This essay discusses ways of thinking about botanic gardens that pay close attention to their particularity as designed spaces, dependent on technique, that nonetheless purport to present (and preserve) natural entities (plants). I introduce
an account of what gardens are, how botanic gardens differ from other gardens, and how this particular form of garden arose in history. After this I contrast three ways of understanding the function of botanic gardens in the present time: as sites of recreation, of conservation or of encounter
with nature. Finally I develop the idea that these gardens may serve as archetypes of collaboration with nature. I conclude that, in principle, botanic gardens can model alternative, creative new ways for human beings to relate to the natural environment.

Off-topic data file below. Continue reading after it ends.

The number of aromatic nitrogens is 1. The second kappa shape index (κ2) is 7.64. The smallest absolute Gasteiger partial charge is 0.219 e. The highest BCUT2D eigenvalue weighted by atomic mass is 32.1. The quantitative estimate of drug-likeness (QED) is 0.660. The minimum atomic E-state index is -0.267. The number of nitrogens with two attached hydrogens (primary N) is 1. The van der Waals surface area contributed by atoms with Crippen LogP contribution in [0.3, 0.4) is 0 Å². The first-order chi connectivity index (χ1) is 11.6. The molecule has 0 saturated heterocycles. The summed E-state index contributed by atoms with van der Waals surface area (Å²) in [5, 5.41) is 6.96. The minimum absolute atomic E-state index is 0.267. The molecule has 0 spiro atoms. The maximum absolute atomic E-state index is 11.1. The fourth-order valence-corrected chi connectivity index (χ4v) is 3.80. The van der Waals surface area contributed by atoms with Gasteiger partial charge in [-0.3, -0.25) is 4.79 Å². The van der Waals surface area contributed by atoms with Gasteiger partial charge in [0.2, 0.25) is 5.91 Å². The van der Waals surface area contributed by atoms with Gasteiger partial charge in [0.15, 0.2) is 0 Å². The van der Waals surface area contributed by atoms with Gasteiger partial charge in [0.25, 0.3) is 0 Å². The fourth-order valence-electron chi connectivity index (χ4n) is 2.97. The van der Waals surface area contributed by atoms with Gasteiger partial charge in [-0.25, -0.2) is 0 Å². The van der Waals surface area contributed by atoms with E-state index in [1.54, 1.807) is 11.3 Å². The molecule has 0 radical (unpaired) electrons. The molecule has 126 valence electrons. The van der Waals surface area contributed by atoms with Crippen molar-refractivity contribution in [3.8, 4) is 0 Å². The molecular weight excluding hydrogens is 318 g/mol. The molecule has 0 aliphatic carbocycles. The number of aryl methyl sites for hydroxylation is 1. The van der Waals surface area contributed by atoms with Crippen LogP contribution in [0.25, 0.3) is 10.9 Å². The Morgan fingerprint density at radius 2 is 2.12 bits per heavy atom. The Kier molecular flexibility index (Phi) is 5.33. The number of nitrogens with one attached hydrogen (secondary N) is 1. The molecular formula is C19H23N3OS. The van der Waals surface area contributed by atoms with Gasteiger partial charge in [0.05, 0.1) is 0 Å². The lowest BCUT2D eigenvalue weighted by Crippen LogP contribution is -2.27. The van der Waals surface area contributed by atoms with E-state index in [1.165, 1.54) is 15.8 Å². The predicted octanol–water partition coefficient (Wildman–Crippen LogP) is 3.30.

Environmental Values is an international peer-reviewed journal that brings together contributions from philosophy, economics, politics, sociology, geography, anthropology, ecology and other disciplines, which relate to the present and future environment of human beings and other species. In doing so we aim to clarify the relationship between practical policy issues and more fundamental underlying principles or assumptions.
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